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Report on Macdonald (Undersea Features) — December 1988

Scientific Event Alert Network Bulletin, vol. 13, no. 12 (December 1988)
Managing Editor: Lindsay McClelland.

Macdonald (Undersea Features) Frequent eruptive seismicity in 1988

Please cite this report as:

Global Volcanism Program, 1988. Report on Macdonald (Undersea Features). In: McClelland, L. (ed.), Scientific Event Alert Network Bulletin, 13:12. Smithsonian Institution. https://doi.org/10.5479/si.GVP.SEAN198812-333060.

Volcano Profile |  Complete Bulletin


Macdonald

Undersea Features

28.98°S, 140.25°W; summit elev. -39 m

All times are local (unless otherwise noted)


Seismicity . . . was substantially more vigorous in 1987 and particularly in 1988 than in previous years since 1977 (figure 1). Acoustic T-waves generated from a submarine eruption 11-17 November 1988 were the most intense since the Polynesian Seismic Research station began to collect data more than 25 years ago. Since the end of the 3-18 September eruption nearly continuous weak seismicity from Macdonald was detected 26 September-5 October, 12-24 October, and 12-14 December, and weaker more sporadic explosions 25-29 December.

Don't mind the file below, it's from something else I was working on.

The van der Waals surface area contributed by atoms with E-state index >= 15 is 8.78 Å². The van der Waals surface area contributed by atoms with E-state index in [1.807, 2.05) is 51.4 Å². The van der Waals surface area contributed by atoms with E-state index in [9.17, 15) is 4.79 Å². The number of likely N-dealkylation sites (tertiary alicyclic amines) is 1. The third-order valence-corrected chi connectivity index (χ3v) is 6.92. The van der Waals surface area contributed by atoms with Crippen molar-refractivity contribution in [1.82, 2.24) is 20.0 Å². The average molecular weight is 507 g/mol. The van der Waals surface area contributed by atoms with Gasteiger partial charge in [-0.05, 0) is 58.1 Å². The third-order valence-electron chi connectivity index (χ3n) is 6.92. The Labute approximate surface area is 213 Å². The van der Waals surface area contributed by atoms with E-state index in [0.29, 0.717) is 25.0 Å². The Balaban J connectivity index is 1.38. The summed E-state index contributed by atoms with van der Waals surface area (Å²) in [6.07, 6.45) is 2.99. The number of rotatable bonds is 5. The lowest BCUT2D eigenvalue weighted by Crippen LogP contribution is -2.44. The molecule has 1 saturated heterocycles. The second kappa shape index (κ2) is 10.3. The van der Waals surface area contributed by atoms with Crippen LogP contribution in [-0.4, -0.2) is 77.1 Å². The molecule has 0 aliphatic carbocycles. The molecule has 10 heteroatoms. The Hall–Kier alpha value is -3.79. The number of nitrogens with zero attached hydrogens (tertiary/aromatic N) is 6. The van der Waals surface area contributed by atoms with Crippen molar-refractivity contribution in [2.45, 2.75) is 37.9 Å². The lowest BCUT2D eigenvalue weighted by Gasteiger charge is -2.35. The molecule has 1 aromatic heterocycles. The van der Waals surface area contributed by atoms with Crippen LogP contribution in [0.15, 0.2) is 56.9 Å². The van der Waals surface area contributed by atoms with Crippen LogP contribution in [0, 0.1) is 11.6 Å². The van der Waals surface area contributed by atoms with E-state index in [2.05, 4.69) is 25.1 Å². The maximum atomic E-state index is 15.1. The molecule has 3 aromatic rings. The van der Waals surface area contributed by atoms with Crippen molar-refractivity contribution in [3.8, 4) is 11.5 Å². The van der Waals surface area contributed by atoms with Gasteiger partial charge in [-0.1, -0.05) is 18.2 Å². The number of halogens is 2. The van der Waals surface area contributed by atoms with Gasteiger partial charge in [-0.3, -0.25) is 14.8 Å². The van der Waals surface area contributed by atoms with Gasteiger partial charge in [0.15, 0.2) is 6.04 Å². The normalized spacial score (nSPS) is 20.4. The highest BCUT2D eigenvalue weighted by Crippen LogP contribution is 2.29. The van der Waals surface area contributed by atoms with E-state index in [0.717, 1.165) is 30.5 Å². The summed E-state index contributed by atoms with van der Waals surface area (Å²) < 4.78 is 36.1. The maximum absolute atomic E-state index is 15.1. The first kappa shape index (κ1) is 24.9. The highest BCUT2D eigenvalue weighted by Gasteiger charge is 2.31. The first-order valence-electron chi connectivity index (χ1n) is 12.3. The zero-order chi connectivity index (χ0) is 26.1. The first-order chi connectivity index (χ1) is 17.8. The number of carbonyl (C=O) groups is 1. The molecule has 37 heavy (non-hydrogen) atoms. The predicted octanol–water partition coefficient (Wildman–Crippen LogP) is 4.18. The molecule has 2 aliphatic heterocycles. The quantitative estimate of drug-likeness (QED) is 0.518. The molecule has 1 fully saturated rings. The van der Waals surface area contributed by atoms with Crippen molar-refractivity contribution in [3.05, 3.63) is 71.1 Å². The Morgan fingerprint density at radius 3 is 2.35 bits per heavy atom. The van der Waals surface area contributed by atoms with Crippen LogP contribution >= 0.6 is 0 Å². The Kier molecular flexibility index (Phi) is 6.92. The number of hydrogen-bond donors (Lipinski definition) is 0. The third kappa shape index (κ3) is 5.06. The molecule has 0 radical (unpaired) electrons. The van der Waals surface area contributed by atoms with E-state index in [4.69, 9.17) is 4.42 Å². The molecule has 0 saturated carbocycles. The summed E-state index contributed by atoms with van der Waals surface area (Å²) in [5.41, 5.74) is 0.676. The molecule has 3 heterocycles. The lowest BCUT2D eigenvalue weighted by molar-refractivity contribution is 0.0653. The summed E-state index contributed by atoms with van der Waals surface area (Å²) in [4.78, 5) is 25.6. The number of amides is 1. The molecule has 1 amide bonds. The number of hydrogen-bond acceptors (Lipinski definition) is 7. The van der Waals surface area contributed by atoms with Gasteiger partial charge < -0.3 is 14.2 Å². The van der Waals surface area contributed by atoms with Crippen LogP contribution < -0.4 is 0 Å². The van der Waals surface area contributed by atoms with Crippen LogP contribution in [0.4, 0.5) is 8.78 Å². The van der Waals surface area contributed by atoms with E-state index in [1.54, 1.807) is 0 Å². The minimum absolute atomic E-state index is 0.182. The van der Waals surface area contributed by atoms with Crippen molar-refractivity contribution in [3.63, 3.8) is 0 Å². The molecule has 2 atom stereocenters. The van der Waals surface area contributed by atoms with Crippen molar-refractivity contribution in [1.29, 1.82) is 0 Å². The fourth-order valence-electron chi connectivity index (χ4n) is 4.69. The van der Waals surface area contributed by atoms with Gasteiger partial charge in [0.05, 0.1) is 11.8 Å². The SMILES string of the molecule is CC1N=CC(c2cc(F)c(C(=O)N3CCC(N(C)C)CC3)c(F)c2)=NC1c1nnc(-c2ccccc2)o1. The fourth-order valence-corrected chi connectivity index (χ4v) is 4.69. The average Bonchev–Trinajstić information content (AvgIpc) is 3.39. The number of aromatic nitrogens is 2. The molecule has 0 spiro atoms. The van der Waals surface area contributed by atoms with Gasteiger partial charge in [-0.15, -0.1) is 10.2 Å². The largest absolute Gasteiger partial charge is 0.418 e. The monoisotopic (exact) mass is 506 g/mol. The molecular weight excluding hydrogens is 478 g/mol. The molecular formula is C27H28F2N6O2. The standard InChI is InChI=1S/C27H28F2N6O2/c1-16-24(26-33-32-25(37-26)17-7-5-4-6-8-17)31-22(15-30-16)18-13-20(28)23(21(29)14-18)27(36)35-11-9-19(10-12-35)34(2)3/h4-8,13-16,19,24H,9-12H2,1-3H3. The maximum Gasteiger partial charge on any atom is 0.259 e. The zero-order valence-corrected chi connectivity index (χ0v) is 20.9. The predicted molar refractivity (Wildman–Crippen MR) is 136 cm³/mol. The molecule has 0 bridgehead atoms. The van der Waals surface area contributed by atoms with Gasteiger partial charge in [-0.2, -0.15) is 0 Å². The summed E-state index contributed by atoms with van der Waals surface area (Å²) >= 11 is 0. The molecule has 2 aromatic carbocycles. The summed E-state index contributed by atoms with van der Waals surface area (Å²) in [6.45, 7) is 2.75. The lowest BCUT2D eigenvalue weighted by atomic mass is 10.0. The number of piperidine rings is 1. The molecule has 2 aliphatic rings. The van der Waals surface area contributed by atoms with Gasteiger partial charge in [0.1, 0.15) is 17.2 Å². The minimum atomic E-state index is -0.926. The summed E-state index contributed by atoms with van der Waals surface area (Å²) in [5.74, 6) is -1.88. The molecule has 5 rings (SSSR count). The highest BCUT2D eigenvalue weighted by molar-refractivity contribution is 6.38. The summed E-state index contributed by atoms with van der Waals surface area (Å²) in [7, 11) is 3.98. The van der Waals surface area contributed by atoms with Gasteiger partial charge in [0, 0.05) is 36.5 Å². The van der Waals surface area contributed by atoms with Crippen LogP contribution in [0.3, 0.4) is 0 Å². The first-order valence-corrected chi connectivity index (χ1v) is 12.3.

Figure (see Caption) Figure 1. Histogram showing hours of detected activity at Macdonald Seamount from 1977-88. Arrows indicate explosive onsets of eruptions. [Data from a figure in 13:05 and a table in 13:12 are incorporated into this figure originally printed in 14:01]. Courtesy of J. Talandier.

Geologic Background. Discovered by the detection of teleseismic waves in 1967, Macdonald seamount (also known as Tamarii seamount) rises from a depth of about 1800 m to within 27 m of the sea surface at the eastern end of the Austral Islands. The alkali-basaltic submarine volcano marks the site of a hotspot that was the source of the Austral-Cook island chain. The summit of the seamount, named after volcanologist Gordon Macdonald, consists of a flat plateau about 100 x 150 m wide with an average depth of about 40 m. The summit plateau is capped with spatter cones that form steep-sided pinnacles. Most eruptions have been seismically detected, but in 1987 and 1989 pumice emission was observed from research vessels. Pumice rafts observed in the South Pacific in 1928 and 1936 may also have originated here.

Information Contacts: J. Talandier, LDG Tahiti.